Top Tip 3

Be aware of the specific edition of a book that you’re using, the page numbers may be differ from one edition to another.

Image 4 — specific editions

It is important to make sure you know and mention which edition of a book you are using. Besides page numbers, different editions may also cover different topics in different parts of the book. Being accurate is key when referencing and makes your work seem more organised and of high academic quality.

Top Tip 4

Establish a clean routine! Note down bibliographic information while doing research.

Top Tip 5 — Routine

Making a note of your references while doing your research will be a massive time-saver! It will also help you keep track of the sources you’re using and make sure that you use a balanced variety of sources to ensure a sound argument. It will also remind you to not miss out on any sources in your reference list.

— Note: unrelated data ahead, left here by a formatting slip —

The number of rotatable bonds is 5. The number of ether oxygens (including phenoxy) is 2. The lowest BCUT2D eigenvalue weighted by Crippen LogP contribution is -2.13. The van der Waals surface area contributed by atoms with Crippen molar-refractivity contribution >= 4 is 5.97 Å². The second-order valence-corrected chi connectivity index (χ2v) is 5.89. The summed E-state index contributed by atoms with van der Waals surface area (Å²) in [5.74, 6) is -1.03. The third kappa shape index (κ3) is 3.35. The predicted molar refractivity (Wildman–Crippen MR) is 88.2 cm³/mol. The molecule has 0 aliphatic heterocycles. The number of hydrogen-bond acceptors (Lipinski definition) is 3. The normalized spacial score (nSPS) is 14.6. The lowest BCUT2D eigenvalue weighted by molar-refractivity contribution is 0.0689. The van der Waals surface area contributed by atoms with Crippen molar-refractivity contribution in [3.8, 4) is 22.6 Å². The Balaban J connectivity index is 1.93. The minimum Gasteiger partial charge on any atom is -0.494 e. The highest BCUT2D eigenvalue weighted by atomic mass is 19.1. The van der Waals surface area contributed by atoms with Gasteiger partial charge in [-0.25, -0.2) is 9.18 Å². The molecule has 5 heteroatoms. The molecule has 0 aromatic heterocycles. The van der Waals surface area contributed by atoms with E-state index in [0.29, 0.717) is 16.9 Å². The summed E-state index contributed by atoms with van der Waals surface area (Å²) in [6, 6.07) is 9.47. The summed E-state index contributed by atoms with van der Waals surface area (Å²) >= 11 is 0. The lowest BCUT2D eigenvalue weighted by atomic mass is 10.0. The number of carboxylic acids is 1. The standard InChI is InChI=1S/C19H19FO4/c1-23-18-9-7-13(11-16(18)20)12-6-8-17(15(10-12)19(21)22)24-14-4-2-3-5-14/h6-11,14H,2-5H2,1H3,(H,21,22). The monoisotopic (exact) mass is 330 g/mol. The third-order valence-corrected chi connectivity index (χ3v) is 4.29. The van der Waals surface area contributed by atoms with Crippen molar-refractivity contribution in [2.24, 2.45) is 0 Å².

Top Tip 5

Check your course handbook to see which reference style is required, as the university uses several different ones.

Image 6 — Course Handbook

There are multiple styles of referencing and the most commonly used referencing styles at The University of Manchester include Harvard, MLA and Vancouver. You can find detailed information on how to reference specific material using these styles in this guide.

Top Tip 6

The citation tool on Google Scholar provides examples of how you might reference the source. Make sure you double check the format before using it.

Image 7 — Google Scholar

Google Scholar is a great search engine to find sources, however be cautious when using their citation tool as it may not always fit the format that is required of you. Mistakes in referencing can cost you unnecessarily and can easily be avoided!

Top Tip 7

A list of references should contain all the sources you cited within your writing, while a bibliography includes all the sources you consulted with.

Image 8 — References and Bibliography